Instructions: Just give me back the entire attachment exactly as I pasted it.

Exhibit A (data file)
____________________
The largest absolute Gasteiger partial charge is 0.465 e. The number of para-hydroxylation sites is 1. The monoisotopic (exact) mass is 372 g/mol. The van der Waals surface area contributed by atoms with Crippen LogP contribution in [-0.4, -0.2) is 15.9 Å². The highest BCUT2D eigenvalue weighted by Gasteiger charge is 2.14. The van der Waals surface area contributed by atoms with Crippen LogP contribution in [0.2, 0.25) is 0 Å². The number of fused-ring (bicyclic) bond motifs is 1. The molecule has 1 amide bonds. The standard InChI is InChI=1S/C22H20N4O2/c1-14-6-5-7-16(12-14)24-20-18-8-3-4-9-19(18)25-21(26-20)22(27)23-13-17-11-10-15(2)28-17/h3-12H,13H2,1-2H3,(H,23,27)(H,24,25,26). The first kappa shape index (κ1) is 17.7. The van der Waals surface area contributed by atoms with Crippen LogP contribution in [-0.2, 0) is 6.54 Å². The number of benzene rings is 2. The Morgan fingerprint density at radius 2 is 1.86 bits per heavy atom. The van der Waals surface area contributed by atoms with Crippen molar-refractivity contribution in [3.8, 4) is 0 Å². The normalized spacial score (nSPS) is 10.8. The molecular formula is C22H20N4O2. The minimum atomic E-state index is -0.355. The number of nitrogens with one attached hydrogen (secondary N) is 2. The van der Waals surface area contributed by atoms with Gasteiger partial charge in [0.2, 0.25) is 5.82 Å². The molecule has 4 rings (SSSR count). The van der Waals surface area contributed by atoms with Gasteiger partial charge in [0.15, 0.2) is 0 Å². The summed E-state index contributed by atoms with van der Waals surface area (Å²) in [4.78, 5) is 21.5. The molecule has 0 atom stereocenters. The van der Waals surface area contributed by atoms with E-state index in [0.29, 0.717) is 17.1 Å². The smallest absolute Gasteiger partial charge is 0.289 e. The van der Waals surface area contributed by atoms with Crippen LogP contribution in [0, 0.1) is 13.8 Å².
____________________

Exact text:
The largest absolute Gasteiger partial charge is 0.465 e. The number of para-hydroxylation sites is 1. The monoisotopic (exact) mass is 372 g/mol. The van der Waals surface area contributed by atoms with Crippen LogP contribution in [-0.4, -0.2) is 15.9 Å². The highest BCUT2D eigenvalue weighted by Gasteiger charge is 2.14. The van der Waals surface area contributed by atoms with Crippen LogP contribution in [0.2, 0.25) is 0 Å². The number of fused-ring (bicyclic) bond motifs is 1. The molecule has 1 amide bonds. The standard InChI is InChI=1S/C22H20N4O2/c1-14-6-5-7-16(12-14)24-20-18-8-3-4-9-19(18)25-21(26-20)22(27)23-13-17-11-10-15(2)28-17/h3-12H,13H2,1-2H3,(H,23,27)(H,24,25,26). The first kappa shape index (κ1) is 17.7. The van der Waals surface area contributed by atoms with Crippen LogP contribution in [-0.2, 0) is 6.54 Å². The number of benzene rings is 2. The Morgan fingerprint density at radius 2 is 1.86 bits per heavy atom. The van der Waals surface area contributed by atoms with Crippen molar-refractivity contribution in [3.8, 4) is 0 Å². The normalized spacial score (nSPS) is 10.8. The molecular formula is C22H20N4O2. The minimum atomic E-state index is -0.355. The number of nitrogens with one attached hydrogen (secondary N) is 2. The van der Waals surface area contributed by atoms with Gasteiger partial charge in [0.2, 0.25) is 5.82 Å². The molecule has 4 rings (SSSR count). The van der Waals surface area contributed by atoms with Gasteiger partial charge in [0.15, 0.2) is 0 Å². The summed E-state index contributed by atoms with van der Waals surface area (Å²) in [4.78, 5) is 21.5. The molecule has 0 atom stereocenters. The van der Waals surface area contributed by atoms with E-state index in [0.29, 0.717) is 17.1 Å². The smallest absolute Gasteiger partial charge is 0.289 e. The van der Waals surface area contributed by atoms with Crippen LogP contribution in [0, 0.1) is 13.8 Å².